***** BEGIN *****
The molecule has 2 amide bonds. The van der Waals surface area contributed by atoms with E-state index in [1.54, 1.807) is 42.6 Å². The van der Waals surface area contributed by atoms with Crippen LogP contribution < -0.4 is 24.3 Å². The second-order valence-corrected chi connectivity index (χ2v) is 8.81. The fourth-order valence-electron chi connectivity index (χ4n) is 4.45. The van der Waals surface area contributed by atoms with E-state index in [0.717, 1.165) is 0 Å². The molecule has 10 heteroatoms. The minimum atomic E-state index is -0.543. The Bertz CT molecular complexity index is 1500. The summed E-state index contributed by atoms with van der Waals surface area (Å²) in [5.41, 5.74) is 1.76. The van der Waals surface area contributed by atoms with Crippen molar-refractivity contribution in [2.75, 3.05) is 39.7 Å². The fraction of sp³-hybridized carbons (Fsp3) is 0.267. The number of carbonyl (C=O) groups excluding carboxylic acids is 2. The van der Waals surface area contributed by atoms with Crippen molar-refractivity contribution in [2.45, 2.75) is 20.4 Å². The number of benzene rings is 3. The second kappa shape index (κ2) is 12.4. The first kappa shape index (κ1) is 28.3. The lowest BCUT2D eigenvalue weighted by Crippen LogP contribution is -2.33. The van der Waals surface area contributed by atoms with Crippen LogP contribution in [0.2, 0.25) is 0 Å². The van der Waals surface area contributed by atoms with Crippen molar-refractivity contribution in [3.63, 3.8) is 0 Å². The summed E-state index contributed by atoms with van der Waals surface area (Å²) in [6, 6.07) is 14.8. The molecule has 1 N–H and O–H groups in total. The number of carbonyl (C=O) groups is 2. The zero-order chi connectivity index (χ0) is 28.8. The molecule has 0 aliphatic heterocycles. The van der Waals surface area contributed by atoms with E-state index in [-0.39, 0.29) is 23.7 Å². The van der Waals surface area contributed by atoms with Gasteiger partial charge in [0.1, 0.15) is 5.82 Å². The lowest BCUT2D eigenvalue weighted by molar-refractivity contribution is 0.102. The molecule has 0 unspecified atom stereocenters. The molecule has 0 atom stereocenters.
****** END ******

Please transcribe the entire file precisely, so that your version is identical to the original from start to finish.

The molecule has 2 amide bonds. The van der Waals surface area contributed by atoms with E-state index in [1.54, 1.807) is 42.6 Å². The van der Waals surface area contributed by atoms with Crippen LogP contribution < -0.4 is 24.3 Å². The second-order valence-corrected chi connectivity index (χ2v) is 8.81. The fourth-order valence-electron chi connectivity index (χ4n) is 4.45. The van der Waals surface area contributed by atoms with E-state index in [0.717, 1.165) is 0 Å². The molecule has 10 heteroatoms. The minimum atomic E-state index is -0.543. The Bertz CT molecular complexity index is 1500. The summed E-state index contributed by atoms with van der Waals surface area (Å²) in [5.41, 5.74) is 1.76. The van der Waals surface area contributed by atoms with Crippen molar-refractivity contribution in [2.75, 3.05) is 39.7 Å². The fraction of sp³-hybridized carbons (Fsp3) is 0.267. The number of carbonyl (C=O) groups excluding carboxylic acids is 2. The van der Waals surface area contributed by atoms with Crippen molar-refractivity contribution in [2.45, 2.75) is 20.4 Å². The number of benzene rings is 3. The second kappa shape index (κ2) is 12.4. The first kappa shape index (κ1) is 28.3. The lowest BCUT2D eigenvalue weighted by Crippen LogP contribution is -2.33. The van der Waals surface area contributed by atoms with Crippen LogP contribution in [0.2, 0.25) is 0 Å². The van der Waals surface area contributed by atoms with Crippen molar-refractivity contribution in [3.63, 3.8) is 0 Å². The summed E-state index contributed by atoms with van der Waals surface area (Å²) in [6, 6.07) is 14.8. The molecule has 1 N–H and O–H groups in total. The number of carbonyl (C=O) groups is 2. The zero-order chi connectivity index (χ0) is 28.8. The molecule has 0 aliphatic heterocycles. The van der Waals surface area contributed by atoms with E-state index in [-0.39, 0.29) is 23.7 Å². The van der Waals surface area contributed by atoms with Gasteiger partial charge in [0.1, 0.15) is 5.82 Å². The lowest BCUT2D eigenvalue weighted by molar-refractivity contribution is 0.102. The molecule has 0 unspecified atom stereocenters. The molecule has 0 atom stereocenters.